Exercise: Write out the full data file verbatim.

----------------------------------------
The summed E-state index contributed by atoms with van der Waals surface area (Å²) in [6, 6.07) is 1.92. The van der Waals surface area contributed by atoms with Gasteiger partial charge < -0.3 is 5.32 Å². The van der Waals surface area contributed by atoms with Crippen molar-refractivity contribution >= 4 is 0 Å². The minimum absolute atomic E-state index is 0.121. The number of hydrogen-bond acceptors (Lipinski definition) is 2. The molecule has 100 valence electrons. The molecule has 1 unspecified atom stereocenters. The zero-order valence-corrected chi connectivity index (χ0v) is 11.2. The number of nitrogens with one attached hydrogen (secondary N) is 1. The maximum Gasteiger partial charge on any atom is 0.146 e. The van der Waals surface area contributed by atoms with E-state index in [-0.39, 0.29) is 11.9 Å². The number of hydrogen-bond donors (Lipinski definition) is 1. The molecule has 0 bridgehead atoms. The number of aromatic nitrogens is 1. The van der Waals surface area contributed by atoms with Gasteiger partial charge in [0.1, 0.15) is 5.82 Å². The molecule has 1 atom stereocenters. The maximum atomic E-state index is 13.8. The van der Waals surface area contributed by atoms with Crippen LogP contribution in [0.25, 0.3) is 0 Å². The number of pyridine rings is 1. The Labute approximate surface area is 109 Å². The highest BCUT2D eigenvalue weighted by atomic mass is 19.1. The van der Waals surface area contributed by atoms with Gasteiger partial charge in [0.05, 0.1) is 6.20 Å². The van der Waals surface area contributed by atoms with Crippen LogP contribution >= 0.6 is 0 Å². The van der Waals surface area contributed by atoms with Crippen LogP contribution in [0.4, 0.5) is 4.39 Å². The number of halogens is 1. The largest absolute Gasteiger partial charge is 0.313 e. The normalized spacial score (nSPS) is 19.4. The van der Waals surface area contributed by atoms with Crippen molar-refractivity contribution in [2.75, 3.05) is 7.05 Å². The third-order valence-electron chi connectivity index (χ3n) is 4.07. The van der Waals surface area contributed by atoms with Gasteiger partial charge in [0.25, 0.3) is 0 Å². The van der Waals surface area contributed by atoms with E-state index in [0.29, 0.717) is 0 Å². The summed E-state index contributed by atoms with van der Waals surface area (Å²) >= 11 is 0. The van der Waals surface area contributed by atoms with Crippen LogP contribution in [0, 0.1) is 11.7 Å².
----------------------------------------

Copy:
The summed E-state index contributed by atoms with van der Waals surface area (Å²) in [6, 6.07) is 1.92. The van der Waals surface area contributed by atoms with Gasteiger partial charge < -0.3 is 5.32 Å². The van der Waals surface area contributed by atoms with Crippen molar-refractivity contribution >= 4 is 0 Å². The minimum absolute atomic E-state index is 0.121. The number of hydrogen-bond acceptors (Lipinski definition) is 2. The molecule has 100 valence electrons. The molecule has 1 unspecified atom stereocenters. The zero-order valence-corrected chi connectivity index (χ0v) is 11.2. The number of nitrogens with one attached hydrogen (secondary N) is 1. The maximum Gasteiger partial charge on any atom is 0.146 e. The van der Waals surface area contributed by atoms with E-state index in [-0.39, 0.29) is 11.9 Å². The number of hydrogen-bond donors (Lipinski definition) is 1. The molecule has 0 bridgehead atoms. The number of aromatic nitrogens is 1. The van der Waals surface area contributed by atoms with Gasteiger partial charge in [0.1, 0.15) is 5.82 Å². The molecule has 1 atom stereocenters. The maximum atomic E-state index is 13.8. The van der Waals surface area contributed by atoms with Crippen LogP contribution in [0.25, 0.3) is 0 Å². The number of pyridine rings is 1. The Labute approximate surface area is 109 Å². The highest BCUT2D eigenvalue weighted by atomic mass is 19.1. The van der Waals surface area contributed by atoms with Gasteiger partial charge in [0.05, 0.1) is 6.20 Å². The van der Waals surface area contributed by atoms with Crippen LogP contribution >= 0.6 is 0 Å². The van der Waals surface area contributed by atoms with Crippen LogP contribution in [0.4, 0.5) is 4.39 Å². The number of halogens is 1. The largest absolute Gasteiger partial charge is 0.313 e. The normalized spacial score (nSPS) is 19.4. The van der Waals surface area contributed by atoms with Crippen molar-refractivity contribution in [2.75, 3.05) is 7.05 Å². The third-order valence-electron chi connectivity index (χ3n) is 4.07. The van der Waals surface area contributed by atoms with Gasteiger partial charge in [0.25, 0.3) is 0 Å². The van der Waals surface area contributed by atoms with E-state index in [0.29, 0.717) is 0 Å². The summed E-state index contributed by atoms with van der Waals surface area (Å²) >= 11 is 0. The van der Waals surface area contributed by atoms with Crippen LogP contribution in [0, 0.1) is 11.7 Å².